International music journalist Jeff Slate wrote an article for The Daily Beast about the film: My Transformative Time With the Beatles in India. He contributed the usual rock history and interviewed Paul Saltzman, Jenny Boyd, Pattie’s sister, and Deepak Chopra, a close friend of George Harrison. In the Q&A that followed the premiere, Jeff heard Rikki Cooke’s explanation of why he thought the Beatles had left the ashram. Jeff appreciated this different perspective saying it was “one for the record.”

The documentary film, plus exclusive filmed Q&As moderated by Jeff Slate with Paul Saltzman, Jenny Boyd Levitt, Rikki Cooke, and Stephen Maycock from events in India, Germany and London are available on Gathr starting Friday, Sept 11, 2020. Total run time is 2hrs 22mins: movie, 1hr 42mins; Q&A Highlights, 40mins.

I later found this excellent movie review by Beatles fan and Michigan State Theatre Programming and Media Coordinator Nick Alderink: This Week: Turn Off Your Mind, Relax and Meet the Beatles in India.

CTV News anchor Angie Seth interviewed Paul Saltzman at his home in Oakville, Ontario about his film and what it was like Meeting the Beatles in India. You can see it here.

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7 Responses to “Who was Bungalow Bill from the Beatles White Album and what happened to him? He tells us!”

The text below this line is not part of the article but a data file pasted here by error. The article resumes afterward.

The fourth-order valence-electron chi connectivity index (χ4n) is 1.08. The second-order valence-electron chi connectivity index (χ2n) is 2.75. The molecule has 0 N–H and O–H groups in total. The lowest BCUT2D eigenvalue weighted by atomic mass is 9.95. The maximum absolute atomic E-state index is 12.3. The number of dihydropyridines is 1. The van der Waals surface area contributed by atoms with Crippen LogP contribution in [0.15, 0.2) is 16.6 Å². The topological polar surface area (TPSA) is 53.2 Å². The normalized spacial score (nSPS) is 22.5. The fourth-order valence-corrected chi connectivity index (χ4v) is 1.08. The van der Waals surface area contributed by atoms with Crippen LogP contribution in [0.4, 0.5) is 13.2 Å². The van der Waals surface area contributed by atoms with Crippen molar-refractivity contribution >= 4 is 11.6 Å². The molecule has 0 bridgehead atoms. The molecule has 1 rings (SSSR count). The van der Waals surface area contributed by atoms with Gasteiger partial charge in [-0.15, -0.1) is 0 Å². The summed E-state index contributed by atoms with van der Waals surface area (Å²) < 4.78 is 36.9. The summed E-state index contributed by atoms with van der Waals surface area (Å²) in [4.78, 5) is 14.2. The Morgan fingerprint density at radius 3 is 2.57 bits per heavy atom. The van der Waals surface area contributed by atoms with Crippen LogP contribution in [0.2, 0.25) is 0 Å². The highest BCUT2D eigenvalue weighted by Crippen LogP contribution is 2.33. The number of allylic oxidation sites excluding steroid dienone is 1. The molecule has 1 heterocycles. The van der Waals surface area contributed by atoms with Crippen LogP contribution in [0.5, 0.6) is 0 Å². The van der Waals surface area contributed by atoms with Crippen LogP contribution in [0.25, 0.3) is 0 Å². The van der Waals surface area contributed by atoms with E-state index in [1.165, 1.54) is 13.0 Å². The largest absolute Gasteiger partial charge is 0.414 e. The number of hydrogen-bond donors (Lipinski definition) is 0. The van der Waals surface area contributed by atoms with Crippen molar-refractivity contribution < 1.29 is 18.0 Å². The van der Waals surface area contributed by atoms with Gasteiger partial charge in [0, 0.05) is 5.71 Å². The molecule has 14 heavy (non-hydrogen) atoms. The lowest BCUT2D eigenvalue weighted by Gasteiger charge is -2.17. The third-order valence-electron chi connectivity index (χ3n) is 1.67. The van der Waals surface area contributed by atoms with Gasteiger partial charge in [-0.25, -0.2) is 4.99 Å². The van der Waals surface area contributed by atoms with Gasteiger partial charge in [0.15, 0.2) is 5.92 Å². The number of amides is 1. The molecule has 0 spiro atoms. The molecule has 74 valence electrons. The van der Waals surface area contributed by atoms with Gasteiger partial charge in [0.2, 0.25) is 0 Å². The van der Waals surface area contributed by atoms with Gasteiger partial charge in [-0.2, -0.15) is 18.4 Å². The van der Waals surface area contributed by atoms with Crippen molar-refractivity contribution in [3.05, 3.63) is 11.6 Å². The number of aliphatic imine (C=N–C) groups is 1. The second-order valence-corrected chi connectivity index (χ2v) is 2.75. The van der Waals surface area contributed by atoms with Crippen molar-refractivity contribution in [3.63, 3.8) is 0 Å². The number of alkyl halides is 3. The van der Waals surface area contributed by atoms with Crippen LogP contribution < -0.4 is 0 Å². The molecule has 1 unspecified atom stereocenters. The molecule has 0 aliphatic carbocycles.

1. lisalindberg Says:

    In the caption of the b/w photo, the person between Mia Farrow and Donovan is mis-identified. It is actually John Farrow — Prudence and Mia’s brother.

    Liked by 1 person

  2. lisalindberg Says:

    In addition to doing photography, Rick Cooke also liked/likes architecture. A good friend of mine knew Rick in Oregon and said he had designed and built a really beautiful house there.

    Like

    • Ken Chawkin Says:

      Interesting. That must have been a long time ago since the article says he’s been living on Moloka’i with his wife. Wonder if he had integrated any Vastu features in that home based on Maharishi Sthapatya Veda architectural principles?

      Like

      • lisalindberg Says:

        It was in the late 1970’s when my friend in UW’s architecture school told me about Rick’s house. I do not know if at that time Rick was acquainted with the Sthapatya system if design. Nor do I know if Rick has since then become acquainted with it, nor what might be his view on it.

        I do know that a building or two in this world have been designed without the aid of Sthapatya, and have turned out to be quite wonderful.

        For Rick’s house in Oregon, he used the Pattern Language approach to design, developed by a team of people in Berkeley, California. He even created a brand-new design pattern to add to their rich set of ideas: “Pools of Heat.”

        I, also, have used Pattern Language ideas when making design recommendations, and also when doing design and construction myself. I have found it to be very helpful — and is my favorite of all approaches I have seen.

        Like

  3. lisalindberg Says:

    In my view, Sthapatya registers a little bit.

    Like